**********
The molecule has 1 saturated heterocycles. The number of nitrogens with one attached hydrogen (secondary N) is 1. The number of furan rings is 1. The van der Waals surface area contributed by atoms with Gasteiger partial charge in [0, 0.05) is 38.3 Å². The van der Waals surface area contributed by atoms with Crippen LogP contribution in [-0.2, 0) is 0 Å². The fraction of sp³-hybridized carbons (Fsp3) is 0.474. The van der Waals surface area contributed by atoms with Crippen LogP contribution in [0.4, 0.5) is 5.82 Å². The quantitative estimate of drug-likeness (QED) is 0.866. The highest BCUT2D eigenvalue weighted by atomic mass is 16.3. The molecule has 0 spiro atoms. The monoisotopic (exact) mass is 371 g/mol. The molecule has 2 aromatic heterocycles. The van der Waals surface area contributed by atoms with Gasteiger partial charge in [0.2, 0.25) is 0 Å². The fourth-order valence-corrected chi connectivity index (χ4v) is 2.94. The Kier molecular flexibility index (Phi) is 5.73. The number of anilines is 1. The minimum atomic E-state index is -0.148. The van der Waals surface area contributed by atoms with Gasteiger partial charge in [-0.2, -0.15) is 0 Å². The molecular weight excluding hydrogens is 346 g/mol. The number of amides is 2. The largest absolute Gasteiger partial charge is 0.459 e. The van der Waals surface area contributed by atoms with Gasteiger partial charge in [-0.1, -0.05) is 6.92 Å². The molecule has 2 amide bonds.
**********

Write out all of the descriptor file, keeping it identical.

The molecule has 1 saturated heterocycles. The number of nitrogens with one attached hydrogen (secondary N) is 1. The number of furan rings is 1. The van der Waals surface area contributed by atoms with Gasteiger partial charge in [0, 0.05) is 38.3 Å². The van der Waals surface area contributed by atoms with Crippen LogP contribution in [-0.2, 0) is 0 Å². The fraction of sp³-hybridized carbons (Fsp3) is 0.474. The van der Waals surface area contributed by atoms with Crippen LogP contribution in [0.4, 0.5) is 5.82 Å². The quantitative estimate of drug-likeness (QED) is 0.866. The highest BCUT2D eigenvalue weighted by atomic mass is 16.3. The molecule has 0 spiro atoms. The monoisotopic (exact) mass is 371 g/mol. The molecule has 2 aromatic heterocycles. The van der Waals surface area contributed by atoms with Gasteiger partial charge in [0.2, 0.25) is 0 Å². The fourth-order valence-corrected chi connectivity index (χ4v) is 2.94. The Kier molecular flexibility index (Phi) is 5.73. The number of anilines is 1. The minimum atomic E-state index is -0.148. The van der Waals surface area contributed by atoms with Gasteiger partial charge in [-0.2, -0.15) is 0 Å². The molecular weight excluding hydrogens is 346 g/mol. The number of amides is 2. The largest absolute Gasteiger partial charge is 0.459 e. The van der Waals surface area contributed by atoms with Gasteiger partial charge in [-0.1, -0.05) is 6.92 Å². The molecule has 2 amide bonds.